A new survey shows the Democrats have a real shot at winning the race for governor in Florida next year.
The poll of 855 registered voters by Quinnipiac University shows the Democratic frontrunner, Congressman Jim Davis of Tampa, is in a statistical dead heat with the top Republicans in the race.
Pollster Clay Roberts says Congressman Davis has a one point lead over Attorney General Charlie Crist and a three point lead over Chief Financial Officer Tom Gallagher.
“Well, I think there’s some feeling that the Republicans have been in charge of Florida for a long time and maybe it’s time for a change, and I think that it’s also evident that while both Republican candidates are well known in their own party and have run statewide that they really don’t have a broad base established in the state yet.”
The same poll also showed both Republicans would defeat Sen. Rod Smith, the underdog in the Democratic race.
But there are still plenty of voters who have not made up their minds. In fact, more than 50 percent of the Democrats are in the undecided category when it comes to picking a party nominee.
Meanwhile, the latest tracking poll shows Sen. Bill Nelson looks like a safe bet for re-election next year. The freshman senator is up for re-election next year and pollster Clay Richards with Quinnipiac University says some of Nelson’s numbers are not good.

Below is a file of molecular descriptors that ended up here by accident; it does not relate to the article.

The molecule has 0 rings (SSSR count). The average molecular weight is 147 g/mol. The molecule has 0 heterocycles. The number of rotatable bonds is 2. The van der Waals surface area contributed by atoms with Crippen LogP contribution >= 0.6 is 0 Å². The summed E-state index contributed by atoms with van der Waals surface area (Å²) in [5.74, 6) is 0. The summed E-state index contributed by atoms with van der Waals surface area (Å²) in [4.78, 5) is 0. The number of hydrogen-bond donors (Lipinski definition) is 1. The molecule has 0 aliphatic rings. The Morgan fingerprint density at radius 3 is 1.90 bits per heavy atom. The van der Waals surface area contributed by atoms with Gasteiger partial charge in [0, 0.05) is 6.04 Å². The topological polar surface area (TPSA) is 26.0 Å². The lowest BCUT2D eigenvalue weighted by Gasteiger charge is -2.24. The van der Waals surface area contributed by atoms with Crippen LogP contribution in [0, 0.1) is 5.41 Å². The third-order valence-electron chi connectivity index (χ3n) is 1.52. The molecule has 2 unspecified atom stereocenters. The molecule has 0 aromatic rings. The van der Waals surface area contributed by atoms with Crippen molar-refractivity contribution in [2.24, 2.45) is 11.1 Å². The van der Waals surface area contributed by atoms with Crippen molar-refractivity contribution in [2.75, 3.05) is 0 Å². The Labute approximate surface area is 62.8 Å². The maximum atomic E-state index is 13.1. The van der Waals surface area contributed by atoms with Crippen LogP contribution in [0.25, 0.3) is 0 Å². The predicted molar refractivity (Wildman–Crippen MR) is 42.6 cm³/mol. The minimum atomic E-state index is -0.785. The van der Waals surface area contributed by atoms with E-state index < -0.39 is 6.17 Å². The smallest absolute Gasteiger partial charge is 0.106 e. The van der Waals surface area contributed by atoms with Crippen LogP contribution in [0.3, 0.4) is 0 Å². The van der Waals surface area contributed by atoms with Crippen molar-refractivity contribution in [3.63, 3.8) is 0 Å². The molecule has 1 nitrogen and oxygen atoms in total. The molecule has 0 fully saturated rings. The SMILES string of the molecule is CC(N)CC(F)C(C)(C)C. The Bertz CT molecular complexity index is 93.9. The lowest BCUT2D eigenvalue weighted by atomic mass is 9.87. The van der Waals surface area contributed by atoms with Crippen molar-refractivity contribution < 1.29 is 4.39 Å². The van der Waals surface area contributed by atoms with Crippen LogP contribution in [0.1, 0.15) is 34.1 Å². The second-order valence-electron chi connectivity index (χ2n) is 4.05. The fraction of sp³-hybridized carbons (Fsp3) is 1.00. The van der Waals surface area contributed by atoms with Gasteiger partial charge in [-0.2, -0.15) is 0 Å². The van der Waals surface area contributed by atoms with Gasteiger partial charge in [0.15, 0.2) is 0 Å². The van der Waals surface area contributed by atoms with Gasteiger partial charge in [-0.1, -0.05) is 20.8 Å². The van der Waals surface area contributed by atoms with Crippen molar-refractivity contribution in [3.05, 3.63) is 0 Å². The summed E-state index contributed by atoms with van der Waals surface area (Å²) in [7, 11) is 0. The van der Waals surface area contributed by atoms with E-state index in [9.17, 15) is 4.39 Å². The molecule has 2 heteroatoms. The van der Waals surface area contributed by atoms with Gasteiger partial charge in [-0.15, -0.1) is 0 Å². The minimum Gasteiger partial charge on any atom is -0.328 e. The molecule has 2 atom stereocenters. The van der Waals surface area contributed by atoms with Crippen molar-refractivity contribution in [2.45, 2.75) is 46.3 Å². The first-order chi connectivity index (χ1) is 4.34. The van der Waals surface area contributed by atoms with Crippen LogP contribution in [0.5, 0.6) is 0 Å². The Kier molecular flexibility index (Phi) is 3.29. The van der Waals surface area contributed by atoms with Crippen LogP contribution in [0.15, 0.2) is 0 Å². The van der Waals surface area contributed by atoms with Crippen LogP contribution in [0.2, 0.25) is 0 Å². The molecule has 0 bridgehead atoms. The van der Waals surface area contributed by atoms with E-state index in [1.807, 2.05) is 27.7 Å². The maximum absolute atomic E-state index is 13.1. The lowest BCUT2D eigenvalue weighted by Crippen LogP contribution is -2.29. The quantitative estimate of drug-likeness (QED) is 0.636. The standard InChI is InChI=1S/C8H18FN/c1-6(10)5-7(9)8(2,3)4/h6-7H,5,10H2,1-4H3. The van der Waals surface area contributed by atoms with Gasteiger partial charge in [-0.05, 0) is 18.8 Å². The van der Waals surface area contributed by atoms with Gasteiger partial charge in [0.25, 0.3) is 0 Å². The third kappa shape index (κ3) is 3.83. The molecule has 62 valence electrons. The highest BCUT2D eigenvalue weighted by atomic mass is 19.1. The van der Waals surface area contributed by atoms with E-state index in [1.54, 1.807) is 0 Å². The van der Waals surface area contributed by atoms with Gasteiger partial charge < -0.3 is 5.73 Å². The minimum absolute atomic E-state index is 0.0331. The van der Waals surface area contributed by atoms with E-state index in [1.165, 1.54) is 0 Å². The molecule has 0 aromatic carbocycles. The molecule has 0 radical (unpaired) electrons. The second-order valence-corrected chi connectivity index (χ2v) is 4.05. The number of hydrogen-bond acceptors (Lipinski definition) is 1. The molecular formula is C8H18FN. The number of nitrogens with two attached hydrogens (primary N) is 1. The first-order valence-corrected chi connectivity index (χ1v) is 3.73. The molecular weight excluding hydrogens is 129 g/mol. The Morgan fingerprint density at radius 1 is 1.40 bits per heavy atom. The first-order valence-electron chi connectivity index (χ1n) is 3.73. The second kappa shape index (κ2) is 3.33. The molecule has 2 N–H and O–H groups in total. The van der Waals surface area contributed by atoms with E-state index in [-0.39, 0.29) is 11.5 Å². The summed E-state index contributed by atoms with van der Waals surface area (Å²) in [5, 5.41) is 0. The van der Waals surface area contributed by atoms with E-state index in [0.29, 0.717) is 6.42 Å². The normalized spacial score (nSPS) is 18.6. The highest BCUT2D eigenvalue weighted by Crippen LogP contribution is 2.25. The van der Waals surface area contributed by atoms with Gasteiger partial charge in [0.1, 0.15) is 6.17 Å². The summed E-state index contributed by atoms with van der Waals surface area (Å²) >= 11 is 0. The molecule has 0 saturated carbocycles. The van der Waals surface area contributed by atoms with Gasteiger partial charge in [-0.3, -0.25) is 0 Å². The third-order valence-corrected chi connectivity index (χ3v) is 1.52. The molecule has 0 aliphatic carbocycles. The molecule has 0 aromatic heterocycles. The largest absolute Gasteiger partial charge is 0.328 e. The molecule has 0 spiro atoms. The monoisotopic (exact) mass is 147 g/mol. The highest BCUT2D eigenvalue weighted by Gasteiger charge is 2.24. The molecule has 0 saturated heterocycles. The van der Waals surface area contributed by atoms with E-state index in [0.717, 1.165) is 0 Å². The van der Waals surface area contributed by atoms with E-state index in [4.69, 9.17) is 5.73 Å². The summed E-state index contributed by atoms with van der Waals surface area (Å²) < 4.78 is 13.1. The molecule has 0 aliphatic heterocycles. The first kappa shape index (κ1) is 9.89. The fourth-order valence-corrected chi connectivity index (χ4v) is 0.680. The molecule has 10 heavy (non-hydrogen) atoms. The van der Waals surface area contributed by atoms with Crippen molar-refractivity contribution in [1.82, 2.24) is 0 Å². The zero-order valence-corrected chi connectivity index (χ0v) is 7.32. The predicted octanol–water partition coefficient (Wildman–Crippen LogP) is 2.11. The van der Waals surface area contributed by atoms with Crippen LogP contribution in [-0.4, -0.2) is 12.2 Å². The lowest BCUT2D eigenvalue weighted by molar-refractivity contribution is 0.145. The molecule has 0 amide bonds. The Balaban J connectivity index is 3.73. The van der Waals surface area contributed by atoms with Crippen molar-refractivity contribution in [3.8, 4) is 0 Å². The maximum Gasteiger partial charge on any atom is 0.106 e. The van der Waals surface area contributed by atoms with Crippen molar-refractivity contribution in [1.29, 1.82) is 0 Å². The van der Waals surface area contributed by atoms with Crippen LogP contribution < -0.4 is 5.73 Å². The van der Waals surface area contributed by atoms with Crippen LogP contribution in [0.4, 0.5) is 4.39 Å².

His approval rating is below 50 percent and a third of the voters want someone new in the Senate, but Nelson is running against Congresswoman Katherine Harris, and her numbers are so low that Nelson ends up with trouncing her by a margin of 55 to 31.
“The bottom line is that Katherine Harris’s support is so low that she’s down to just about the basic Republican vote that any Republican would get in Florida, that she’s not really attracting beyond that base and that her negatives continue to pile up.”
Richards says Harris’s numbers have been falling steadily since they began polling in the Senate race. Republican leaders feared a backlash because of Harris’s role in presidential recount of 2000 when she was Florida’s secretary of state and those fears are turning into reality, but so far she’s the only Republican in the race.